Sometimes, the legal developments that may seem irrelevant to any individual packager may contain the seeds of important legal concepts. I have one such here. Stick with me, and I believe you will see the full significance of a seemingly obscure announcement by the U.S. Food & Drug Administration.
The executive summary is as follows. The government issued draft guidelines to help some food businesses operate more safely. However, some critics complained that these shouldn't be mere guidelines; they should be regulations with penalties attached for violations. But you must put yourself in FDA's shoes and ask, "Would I really want to make regulations out of these guidelines?"
We start by noting that FDA recently issued draft safety guidelines for companies that process and package fresh-cut fruits and vegetables. Not fresh, but fresh-cut, that is, fresh produce that has been processed by "peeling, slicing, chopping, shredding, coring, trimming or mashing, with or without washing or other treatment, prior to being packaged for consumption," says FDA. As examples, FDA offers "shredded lettuce, sliced tomatoes, salad mixes (raw vegetable salads), peeled baby carrots, broccoli florets, cauliflower florets, cut celery stalks, shredded cabbage, cut melons, sliced pineapple and sectioned grapefruit."
Says FDA, "With $12 billion in annual sales in the past few years, the fresh-cut sector of the produce industry is its fastest-growing segment." But, it adds, "From 1998 to 2004, forty foodborne-illness outbreaks were associated with the consumption of fresh produce. Of these produce-related outbreaks, twenty-five percent implicated fresh-cut produce."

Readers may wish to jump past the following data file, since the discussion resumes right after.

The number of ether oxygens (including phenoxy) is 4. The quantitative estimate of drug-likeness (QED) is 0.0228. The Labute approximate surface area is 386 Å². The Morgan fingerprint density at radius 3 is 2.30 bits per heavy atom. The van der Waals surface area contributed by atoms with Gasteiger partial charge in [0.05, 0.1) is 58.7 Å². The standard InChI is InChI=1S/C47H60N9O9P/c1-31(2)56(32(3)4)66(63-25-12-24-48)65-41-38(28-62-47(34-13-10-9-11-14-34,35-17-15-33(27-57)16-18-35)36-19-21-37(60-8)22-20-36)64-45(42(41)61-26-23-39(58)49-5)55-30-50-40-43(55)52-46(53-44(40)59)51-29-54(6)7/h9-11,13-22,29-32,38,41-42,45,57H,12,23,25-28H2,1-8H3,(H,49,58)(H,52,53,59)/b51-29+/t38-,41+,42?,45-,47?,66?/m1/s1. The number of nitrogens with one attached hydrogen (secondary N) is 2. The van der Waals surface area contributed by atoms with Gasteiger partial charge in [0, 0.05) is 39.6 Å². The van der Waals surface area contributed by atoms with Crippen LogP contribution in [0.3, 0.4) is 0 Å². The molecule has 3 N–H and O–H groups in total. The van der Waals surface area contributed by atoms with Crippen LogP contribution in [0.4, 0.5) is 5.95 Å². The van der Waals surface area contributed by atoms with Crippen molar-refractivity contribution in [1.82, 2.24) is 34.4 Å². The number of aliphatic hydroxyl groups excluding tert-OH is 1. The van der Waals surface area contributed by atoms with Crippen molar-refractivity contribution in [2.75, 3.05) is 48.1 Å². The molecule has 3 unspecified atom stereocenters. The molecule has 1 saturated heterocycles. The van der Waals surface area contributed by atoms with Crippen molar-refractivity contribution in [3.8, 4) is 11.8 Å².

So FDA's guidance document gets down into the nitty-gritty of the operations of those companies that pack fresh-cut fruits and vegetables, and offers specific suggestions on how to perform these processes, addressing 1) personnel health and hygiene; 2) training; 3) building and equipment; 4) sanitation operations; and 5) controls, from product specification to packaging, storage and transport. It also recommends that processors put in place control systems like Hazard Analysis and Critical Control Points (HACCP).
The recommendations also focus on decreasing the potential for packaging to be a source of microbial or other contamination, such as setting packaging specifications; using a first-in-first-out rotation system for packaging; and labeling products with recommended storage instructions. The guidance also provides recommendations for using modified atmosphere systems, as well as guidance on the use of product shelf-life and "use-by" labeling.
The recommendations are not new and revolutionary in that many processors are already doing many or all of these suggested steps. However, the emergence of new and different products, and new processors, increases the need for clear guidance on how to pack these products safely.